Early History - Timeline - Changes - Statistics - Page Width

Page Width

Screen Resolution

Approximately 91% of today's computers support screen resolutions of 1024 x 768 or higher and 8% run at 800 by 600. Mobile devices currently account for less than 1% and generally support SVGA at 800 x 600, VGA at 640 x 480, and QVGA at 320 x 240. Making allowances for a 19 pixel scroll bar and possibly an additional 33 or 41 pixels for the buttons on the Microsoft Office toolbar, we can create the following table:

Available Page Design Width
Screen Resolution Scroll Bar
Small Buttons
(19 + 33)
Large Buttons
(19 + 41)
1280 x 1024 1261 pixels 1228 pixels 1220 pixels
1024 x 768 1005 pixels 972 pixels 964 pixels
800 x 600 781 pixels 748 pixels 740 pixels
640 x 480 621 pixels N/A N/A
320 x 240 301 pixels N/A N/A

Printer Resolution

The default Internet Explorer printer settings are portrate with 0.75 inch borders on the right and left. Unless the user modifies the defaults, this leaves a print area that is only 7 inches wide. I've never been able to find out why, but the conversion of screen resolution to printer resolution is 96 pixels per inch. The following chart shows the maximum screen widths that will print properly at the various printer settings.

Printer Widths
Portrait Landscape
3/4 inch margins 672 pixels 912 pixels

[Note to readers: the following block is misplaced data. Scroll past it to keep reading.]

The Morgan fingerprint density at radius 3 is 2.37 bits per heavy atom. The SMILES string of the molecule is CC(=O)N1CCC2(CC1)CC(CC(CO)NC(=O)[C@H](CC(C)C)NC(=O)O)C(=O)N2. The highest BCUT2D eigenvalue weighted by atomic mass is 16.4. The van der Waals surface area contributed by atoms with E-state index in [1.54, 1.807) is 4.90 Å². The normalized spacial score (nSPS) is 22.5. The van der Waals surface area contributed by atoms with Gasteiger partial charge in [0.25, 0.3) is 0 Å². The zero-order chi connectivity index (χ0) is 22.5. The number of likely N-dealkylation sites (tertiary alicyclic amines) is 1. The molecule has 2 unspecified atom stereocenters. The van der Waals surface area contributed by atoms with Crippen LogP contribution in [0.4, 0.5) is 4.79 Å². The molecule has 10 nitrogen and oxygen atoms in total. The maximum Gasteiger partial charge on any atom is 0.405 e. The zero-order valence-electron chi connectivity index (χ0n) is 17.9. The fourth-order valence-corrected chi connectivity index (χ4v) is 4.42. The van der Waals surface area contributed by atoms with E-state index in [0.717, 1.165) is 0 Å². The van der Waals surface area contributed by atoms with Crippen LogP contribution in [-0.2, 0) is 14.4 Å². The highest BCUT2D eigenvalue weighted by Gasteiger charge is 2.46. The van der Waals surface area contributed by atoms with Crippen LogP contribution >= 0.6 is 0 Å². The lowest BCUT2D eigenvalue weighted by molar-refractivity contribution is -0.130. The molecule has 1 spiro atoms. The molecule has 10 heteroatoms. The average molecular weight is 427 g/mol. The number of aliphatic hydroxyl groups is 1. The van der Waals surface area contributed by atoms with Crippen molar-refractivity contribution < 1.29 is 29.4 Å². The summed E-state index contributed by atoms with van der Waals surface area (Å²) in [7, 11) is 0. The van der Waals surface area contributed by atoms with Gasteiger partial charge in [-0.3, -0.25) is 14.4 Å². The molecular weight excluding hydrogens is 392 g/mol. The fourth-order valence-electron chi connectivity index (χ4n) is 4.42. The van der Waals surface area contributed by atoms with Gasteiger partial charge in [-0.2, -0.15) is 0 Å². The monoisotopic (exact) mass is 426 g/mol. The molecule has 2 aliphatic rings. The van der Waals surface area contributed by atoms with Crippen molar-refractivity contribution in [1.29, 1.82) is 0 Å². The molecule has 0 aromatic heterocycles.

1/4 inch margins 768 pixels 1008 pixels

Page Width Solutions

Variable Page Width

One way to handle all of these different page and printer widths is to let the page automatically expand to the size of the browser. The minimum page width is then determined by the widest element on the page. Keep your graphics small and your page will display properly on small screens and automatically expand to fit the entire screen no matter how wide it gets. Variable width pages work well on narrow screens but they are difficult to read on wide screens.


"The ideal line length for text layout is based on the physiology of the human eye... At normal reading distance the arc of the visual field is only a few inches, or about 12 words per line . . ." Web Style Guide - Basic Design Principles for Creating Website Patrick J. Lynch and Sarah Horton 2nd edition, page 97.

Fixed Page Width

You can design your page to fit inside a table with a fixed width. This will keep your text columns from becoming too wide and difficult to read. Fixed width pages work well on the screen width they are designed for, they waste space on wider screens, and are almost impossible to read on narrow screens because you have to scroll sideways to view the page.

The BitWare Solution

All you have to do is design multiple pages, one for each screen width, and have the computer automatically decide which one to display. This answer sounds simple enough. Designing the multiple pages isn't that hard, but having the computer "automatically decide" requires Variable HTML. The remainder of this tutorial will explain the concepts used by BitWare Solutions to accomplish dynamic page designs.

Early History - Timeline - Changes - Statistics - Page Width

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